Who in the world is Lance Carter?

Let’s make one thing clear. The MLB All-star game is still the best contest among the four major professional leagues.

The NHL and NFL all-star games are exhibitions at best and the NBA game features 145-140 shoot-outs with little to no defense and players attempting to showcase their dunking skills.

Having said all of that, the MLB game isn’t perfect.

The imperfections are more about the selection process of the players rather than the game itself.

Tuesday night’s battle will probably be entertaining, low-scoring and tightly contested.

It just might not have all of the real All-stars.

The idea that the fans and players vote is commendable.

Unfortunately, there are still problems with the system.

Speaking of the fans, how many of them keep track of MLB statistics?

In other words, what kinds of fans are giving their opinion on who should make the team?

The casual baseball follower probably knows the major stars in the game like Sammy Sosa, Alex Rodriguez and Barry Bonds.

But what about the next level of fans? Where are the fans that fill out their ballots intelligently based on All-star caliber statistics?

The common view is that the majority of MLB followers look for the most familiar names on the ballot and select them.

That opinion seems to be losing its relevancy over the past years as more and more fans have become knowledgeable of players across the league.

A case can also be made for ballot stuffing via the Internet and across the world (Japan among other places).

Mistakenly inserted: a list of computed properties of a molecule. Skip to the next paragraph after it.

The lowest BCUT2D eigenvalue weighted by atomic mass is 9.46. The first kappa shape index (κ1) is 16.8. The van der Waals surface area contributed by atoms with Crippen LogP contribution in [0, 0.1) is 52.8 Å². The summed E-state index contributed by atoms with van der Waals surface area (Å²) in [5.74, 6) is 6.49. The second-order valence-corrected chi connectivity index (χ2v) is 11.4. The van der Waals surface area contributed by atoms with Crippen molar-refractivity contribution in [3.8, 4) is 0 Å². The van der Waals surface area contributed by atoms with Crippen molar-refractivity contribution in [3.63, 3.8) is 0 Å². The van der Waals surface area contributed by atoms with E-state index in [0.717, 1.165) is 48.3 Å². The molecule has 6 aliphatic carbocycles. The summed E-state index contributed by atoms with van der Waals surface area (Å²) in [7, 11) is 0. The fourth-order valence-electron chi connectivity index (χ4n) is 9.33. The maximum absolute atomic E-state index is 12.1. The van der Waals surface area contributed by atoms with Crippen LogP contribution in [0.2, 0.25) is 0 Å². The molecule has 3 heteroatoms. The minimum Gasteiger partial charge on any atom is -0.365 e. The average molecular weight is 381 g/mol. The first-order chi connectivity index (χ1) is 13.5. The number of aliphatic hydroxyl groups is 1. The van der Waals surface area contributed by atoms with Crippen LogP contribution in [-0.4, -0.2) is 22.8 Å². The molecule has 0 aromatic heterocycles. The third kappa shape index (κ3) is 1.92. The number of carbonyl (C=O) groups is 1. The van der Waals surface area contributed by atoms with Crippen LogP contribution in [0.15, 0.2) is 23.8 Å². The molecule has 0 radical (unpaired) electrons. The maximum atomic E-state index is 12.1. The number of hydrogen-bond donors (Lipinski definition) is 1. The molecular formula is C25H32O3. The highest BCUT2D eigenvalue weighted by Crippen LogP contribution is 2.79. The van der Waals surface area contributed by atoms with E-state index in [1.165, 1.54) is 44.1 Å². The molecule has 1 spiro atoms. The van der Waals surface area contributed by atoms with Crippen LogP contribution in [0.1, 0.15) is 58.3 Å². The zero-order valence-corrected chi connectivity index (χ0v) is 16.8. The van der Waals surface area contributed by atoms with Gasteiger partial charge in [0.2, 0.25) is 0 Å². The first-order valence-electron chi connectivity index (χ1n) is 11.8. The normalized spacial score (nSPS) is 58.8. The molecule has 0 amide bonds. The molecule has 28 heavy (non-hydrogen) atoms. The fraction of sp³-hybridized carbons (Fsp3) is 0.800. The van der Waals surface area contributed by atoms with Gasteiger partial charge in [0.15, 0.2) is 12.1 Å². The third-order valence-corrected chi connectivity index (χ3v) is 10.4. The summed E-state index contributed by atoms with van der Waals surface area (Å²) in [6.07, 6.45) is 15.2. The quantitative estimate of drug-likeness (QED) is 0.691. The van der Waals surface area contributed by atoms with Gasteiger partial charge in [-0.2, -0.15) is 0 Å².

New York’s Hideki Matsui (.307 average, 64 RBIs) made the AL All-star squad. There aren’t too many people who would question that selection.

However, the fact that he is starting over someone like Toronto’s Vernon Wells (.298 avg, 21 homers and 80 RBIs) can directly be attributed to the fans and stuffed ballots. Fans vote for the All-star game starters.

The next issue is the fact that MLB players get to vote for the All-star reserves.

The problem with this is voter turnout.

Approximately 50 percent of MLB players voted this season.

Why such a low number?

According to several managers, MLB officials didn’t allow them enough time to make selections.

According to Joe Torre of the Yankees, MLB officials told him that his players had “an hour” to fill out the ballot.

An hour doesn’t seem like enough time to make educated decisions. Although in the ESPN era, many players do keep track of other guys and how they are doing.

So a potential player might know that Hank Blalock is in the top five in the AL in batting average.

In any case, the idea of letting MLB players vote failed this season.

Another flaw with the selection process seems to be this notion that every team needs a representative.

An All-star game should be filled with the best of the best.

If a guy is deserving, he should go.

If Detroit and San Diego, two of the worst teams in the league this season, don’t have players with top-notch statistics they shouldn’t have a representative.

It’s that simple.

What happens with this rule is that a more-deserving player will be cast aside for someone with lesser stats. The idea is that the best possible player on a bad team earns the right to play in the game.

Unfortunately, this year fans won’t get to see the best player on Tampa Bay, the Mets and Pittsburgh.

Instead, we get to watch three relief pitchers with an average ERA of 4.63 and a combined 17 blown saves.

If anyone thinks that Tampa Bay’s All-star representative should be Lance Carter and not Rocco Baldelli then that person hasn’t watched enough baseball.

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